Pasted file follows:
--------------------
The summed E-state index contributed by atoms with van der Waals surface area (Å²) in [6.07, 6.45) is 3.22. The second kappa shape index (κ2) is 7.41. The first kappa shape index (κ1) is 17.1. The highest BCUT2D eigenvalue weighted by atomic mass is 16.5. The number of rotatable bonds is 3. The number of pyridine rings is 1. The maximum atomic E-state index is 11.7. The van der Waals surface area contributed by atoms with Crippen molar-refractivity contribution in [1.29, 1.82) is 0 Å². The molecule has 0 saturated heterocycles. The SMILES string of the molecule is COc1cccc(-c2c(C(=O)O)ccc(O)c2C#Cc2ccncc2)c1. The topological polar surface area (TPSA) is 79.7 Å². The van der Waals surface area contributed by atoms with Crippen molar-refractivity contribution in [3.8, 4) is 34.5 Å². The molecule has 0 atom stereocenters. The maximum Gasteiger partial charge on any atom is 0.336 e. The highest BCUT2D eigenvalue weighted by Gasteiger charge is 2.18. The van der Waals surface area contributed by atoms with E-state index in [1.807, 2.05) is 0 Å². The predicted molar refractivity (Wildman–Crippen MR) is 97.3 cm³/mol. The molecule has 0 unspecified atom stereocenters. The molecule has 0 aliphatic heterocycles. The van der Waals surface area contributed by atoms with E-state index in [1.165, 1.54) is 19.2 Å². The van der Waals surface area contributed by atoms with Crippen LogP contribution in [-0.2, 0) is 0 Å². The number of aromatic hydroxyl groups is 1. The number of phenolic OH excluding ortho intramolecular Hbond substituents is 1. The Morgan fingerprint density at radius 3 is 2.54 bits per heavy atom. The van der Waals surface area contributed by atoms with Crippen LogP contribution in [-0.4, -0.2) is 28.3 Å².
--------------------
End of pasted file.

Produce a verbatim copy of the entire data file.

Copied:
The summed E-state index contributed by atoms with van der Waals surface area (Å²) in [6.07, 6.45) is 3.22. The second kappa shape index (κ2) is 7.41. The first kappa shape index (κ1) is 17.1. The highest BCUT2D eigenvalue weighted by atomic mass is 16.5. The number of rotatable bonds is 3. The number of pyridine rings is 1. The maximum atomic E-state index is 11.7. The van der Waals surface area contributed by atoms with Crippen molar-refractivity contribution in [1.29, 1.82) is 0 Å². The molecule has 0 saturated heterocycles. The SMILES string of the molecule is COc1cccc(-c2c(C(=O)O)ccc(O)c2C#Cc2ccncc2)c1. The topological polar surface area (TPSA) is 79.7 Å². The van der Waals surface area contributed by atoms with Crippen molar-refractivity contribution in [3.8, 4) is 34.5 Å². The molecule has 0 atom stereocenters. The maximum Gasteiger partial charge on any atom is 0.336 e. The highest BCUT2D eigenvalue weighted by Gasteiger charge is 2.18. The van der Waals surface area contributed by atoms with E-state index in [1.807, 2.05) is 0 Å². The predicted molar refractivity (Wildman–Crippen MR) is 97.3 cm³/mol. The molecule has 0 unspecified atom stereocenters. The molecule has 0 aliphatic heterocycles. The van der Waals surface area contributed by atoms with E-state index in [1.165, 1.54) is 19.2 Å². The van der Waals surface area contributed by atoms with Crippen LogP contribution in [-0.2, 0) is 0 Å². The number of aromatic hydroxyl groups is 1. The number of phenolic OH excluding ortho intramolecular Hbond substituents is 1. The Morgan fingerprint density at radius 3 is 2.54 bits per heavy atom. The van der Waals surface area contributed by atoms with Crippen LogP contribution in [-0.4, -0.2) is 28.3 Å².